Well-organized websites are easier to search and navigate.
People often ask me why they have to worry about navigation. They feel that once they buy the right search engine everyone will be able to find what they’re looking for. In intranets, in particular, I often hear people say: “Why can’t we just get Google?”
If only life were so simple. The quality of search results is highly dependent on the quality of the content being searched. If it has been written and organized in a proper way, then search is going to work much better.
When you search with Google, the first, second and third results don’t get there by accident. Whoever owns these pages has worked really hard to organize them in a way that maximizes their findability.
This is one reason why search performs so poorly on intranets. There is no incentive for the content owners to make their content findable. In fact, there is often a disincentive. The more your pages get found, the more work/questions you might get.
When we test websites we typically see people clicking on navigation as a first step once they are on the website itself. That’s logical. It’s often easier to navigate. If you want pricing and you see a link called “Pricing” it’s easier to just click on that link than go to the search engine.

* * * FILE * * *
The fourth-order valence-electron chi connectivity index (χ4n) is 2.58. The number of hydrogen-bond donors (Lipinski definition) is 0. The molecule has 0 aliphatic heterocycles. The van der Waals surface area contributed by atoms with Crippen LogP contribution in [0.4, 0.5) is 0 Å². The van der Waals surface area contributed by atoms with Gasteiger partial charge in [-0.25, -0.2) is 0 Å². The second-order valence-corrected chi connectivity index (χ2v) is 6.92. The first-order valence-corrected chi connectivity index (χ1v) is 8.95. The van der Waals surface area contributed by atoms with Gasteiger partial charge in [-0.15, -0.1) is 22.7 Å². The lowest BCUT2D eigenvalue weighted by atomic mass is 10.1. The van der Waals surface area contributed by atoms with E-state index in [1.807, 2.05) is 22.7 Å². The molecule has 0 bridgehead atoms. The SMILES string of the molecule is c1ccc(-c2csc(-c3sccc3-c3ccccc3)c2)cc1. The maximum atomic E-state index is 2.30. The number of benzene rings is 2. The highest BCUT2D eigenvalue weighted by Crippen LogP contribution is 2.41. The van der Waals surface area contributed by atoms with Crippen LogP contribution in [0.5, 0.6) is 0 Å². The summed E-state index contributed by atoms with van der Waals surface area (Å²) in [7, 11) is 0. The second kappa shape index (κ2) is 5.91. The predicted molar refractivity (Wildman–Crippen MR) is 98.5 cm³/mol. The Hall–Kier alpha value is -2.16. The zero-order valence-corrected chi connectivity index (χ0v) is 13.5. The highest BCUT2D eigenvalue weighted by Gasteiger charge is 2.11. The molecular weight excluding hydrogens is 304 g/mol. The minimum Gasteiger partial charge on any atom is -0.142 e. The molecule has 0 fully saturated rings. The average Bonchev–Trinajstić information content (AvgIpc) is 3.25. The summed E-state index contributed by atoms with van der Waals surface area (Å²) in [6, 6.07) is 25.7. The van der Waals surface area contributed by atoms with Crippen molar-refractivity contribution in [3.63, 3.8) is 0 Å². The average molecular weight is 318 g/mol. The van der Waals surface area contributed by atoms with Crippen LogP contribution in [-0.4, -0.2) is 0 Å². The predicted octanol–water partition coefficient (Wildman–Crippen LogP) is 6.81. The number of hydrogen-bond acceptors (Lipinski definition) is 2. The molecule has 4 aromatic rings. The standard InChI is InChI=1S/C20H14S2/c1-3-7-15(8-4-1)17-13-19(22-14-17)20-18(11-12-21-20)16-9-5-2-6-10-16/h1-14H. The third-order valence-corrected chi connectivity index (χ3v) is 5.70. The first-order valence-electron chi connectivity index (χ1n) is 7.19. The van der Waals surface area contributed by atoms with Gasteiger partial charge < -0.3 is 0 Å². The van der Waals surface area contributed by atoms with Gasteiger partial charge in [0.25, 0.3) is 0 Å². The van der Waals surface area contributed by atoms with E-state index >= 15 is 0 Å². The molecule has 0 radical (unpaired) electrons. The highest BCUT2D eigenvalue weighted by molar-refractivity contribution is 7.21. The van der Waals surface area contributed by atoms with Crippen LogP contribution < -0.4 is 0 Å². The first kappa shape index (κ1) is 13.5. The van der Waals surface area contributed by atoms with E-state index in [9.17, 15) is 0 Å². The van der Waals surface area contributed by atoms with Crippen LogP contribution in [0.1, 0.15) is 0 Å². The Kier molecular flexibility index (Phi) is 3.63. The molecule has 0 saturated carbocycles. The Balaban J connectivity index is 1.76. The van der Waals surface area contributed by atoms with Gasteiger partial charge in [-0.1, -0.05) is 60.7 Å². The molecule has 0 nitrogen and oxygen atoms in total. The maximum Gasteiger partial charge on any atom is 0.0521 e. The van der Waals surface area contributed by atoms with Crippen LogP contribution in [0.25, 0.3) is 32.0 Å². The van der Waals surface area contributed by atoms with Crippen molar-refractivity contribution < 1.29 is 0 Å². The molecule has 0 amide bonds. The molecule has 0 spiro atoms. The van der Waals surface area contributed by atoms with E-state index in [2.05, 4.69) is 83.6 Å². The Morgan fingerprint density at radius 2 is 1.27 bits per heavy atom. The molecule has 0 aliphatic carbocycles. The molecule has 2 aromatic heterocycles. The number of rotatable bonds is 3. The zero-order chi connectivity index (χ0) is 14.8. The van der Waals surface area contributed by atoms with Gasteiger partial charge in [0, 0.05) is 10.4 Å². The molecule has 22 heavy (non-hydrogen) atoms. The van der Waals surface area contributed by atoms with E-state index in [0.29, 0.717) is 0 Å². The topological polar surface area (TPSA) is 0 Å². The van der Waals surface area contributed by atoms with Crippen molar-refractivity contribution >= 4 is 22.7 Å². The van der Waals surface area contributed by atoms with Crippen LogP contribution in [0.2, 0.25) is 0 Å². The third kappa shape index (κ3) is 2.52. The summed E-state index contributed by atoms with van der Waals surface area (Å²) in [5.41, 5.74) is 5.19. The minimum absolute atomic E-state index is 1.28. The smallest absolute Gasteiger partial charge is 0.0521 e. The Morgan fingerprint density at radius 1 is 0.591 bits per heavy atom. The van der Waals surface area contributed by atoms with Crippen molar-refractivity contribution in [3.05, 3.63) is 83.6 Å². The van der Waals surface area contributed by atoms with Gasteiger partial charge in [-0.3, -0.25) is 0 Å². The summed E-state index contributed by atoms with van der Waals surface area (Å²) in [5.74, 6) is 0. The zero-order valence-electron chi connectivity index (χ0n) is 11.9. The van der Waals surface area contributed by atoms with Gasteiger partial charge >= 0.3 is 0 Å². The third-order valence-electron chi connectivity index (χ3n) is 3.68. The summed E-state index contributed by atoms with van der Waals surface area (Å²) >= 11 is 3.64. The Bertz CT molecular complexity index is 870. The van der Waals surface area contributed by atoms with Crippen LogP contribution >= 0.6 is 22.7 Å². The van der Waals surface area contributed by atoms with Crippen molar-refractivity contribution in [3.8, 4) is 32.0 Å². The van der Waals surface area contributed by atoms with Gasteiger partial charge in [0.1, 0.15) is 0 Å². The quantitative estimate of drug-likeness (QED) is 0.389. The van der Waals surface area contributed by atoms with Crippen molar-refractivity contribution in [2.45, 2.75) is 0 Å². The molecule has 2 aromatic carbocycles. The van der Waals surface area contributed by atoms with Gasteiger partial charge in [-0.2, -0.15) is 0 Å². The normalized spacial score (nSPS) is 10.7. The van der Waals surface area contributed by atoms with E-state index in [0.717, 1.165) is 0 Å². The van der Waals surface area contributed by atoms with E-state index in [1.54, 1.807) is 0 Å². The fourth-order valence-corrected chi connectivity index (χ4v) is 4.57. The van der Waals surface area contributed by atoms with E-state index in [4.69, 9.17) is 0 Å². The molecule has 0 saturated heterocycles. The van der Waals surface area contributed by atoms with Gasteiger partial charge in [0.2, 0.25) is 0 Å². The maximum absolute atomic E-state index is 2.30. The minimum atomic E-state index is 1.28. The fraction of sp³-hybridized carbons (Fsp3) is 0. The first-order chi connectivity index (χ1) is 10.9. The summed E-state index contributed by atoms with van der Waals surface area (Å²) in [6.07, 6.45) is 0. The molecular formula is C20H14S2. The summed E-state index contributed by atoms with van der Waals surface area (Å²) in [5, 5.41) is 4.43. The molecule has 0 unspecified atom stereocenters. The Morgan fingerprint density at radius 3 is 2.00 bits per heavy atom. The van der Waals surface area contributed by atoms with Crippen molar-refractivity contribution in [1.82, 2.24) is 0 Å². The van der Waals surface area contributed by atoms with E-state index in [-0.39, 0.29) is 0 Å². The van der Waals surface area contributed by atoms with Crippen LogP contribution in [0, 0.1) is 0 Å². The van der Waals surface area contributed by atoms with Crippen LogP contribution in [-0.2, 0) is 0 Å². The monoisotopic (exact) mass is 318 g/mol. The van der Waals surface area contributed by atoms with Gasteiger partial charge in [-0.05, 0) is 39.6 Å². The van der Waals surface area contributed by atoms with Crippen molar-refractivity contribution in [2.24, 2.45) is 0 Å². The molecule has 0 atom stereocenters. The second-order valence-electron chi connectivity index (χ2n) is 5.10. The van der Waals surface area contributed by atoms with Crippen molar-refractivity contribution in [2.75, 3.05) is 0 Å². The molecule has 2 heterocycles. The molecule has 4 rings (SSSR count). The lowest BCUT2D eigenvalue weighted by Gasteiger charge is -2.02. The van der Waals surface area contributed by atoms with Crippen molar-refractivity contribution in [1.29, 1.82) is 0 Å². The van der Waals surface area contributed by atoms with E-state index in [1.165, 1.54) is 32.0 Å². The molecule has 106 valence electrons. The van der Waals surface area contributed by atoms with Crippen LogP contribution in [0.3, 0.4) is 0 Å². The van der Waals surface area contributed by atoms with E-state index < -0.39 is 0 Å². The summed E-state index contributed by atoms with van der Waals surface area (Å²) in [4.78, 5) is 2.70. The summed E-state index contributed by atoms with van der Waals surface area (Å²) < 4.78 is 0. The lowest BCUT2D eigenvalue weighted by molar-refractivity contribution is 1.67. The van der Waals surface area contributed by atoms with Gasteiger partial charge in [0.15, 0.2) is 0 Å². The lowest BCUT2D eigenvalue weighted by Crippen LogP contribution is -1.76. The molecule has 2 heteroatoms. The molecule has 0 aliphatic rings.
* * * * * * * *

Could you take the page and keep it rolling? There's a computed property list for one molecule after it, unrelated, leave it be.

Of course, navigation often doesn’t work well for people. Then they may well revert to search. For sure, lots of people will start their task on a particular website with search. And a great many will alternate between search and navigation.
Certain websites may not even have a search function. However, all websites must have navigation because navigation is about linking and linking is the essence of the Web. The web professional is as concerned about the link as what is being linked to. Web thinking is link thinking.
The Web is a journey through links and great web designers design for navigation first. Most webpages are not where you stay but rather where you move through; you are on a journey. People scan pages for links like they scan motorways for signs.
Search is like a shortcut. If it’s working well it jumps you forward several steps. But even a high quality search result will not always allow for immediate task completion. Even after you have landed on the page linked to by the search result you may still need to click through several links before you are finished.
Navigation design is hard work. It requires an awful lot of testing and refinement. But it’s worth the effort. Clear menus and links are the foundations for website success. Confusing menus and links are like quicksand.
In managing a website we need to focus on the outcome of the journey rather than its inputs and components. Search, navigation and content must be judged in the ultimate context: Did the customer complete the journey? Did they complete their task?
Collaborative, linked-up thinking is at the heart of all great web management. Navigation and search are intertwined, both focusing on helping the customer get to where they need to be as quickly and easily as possible.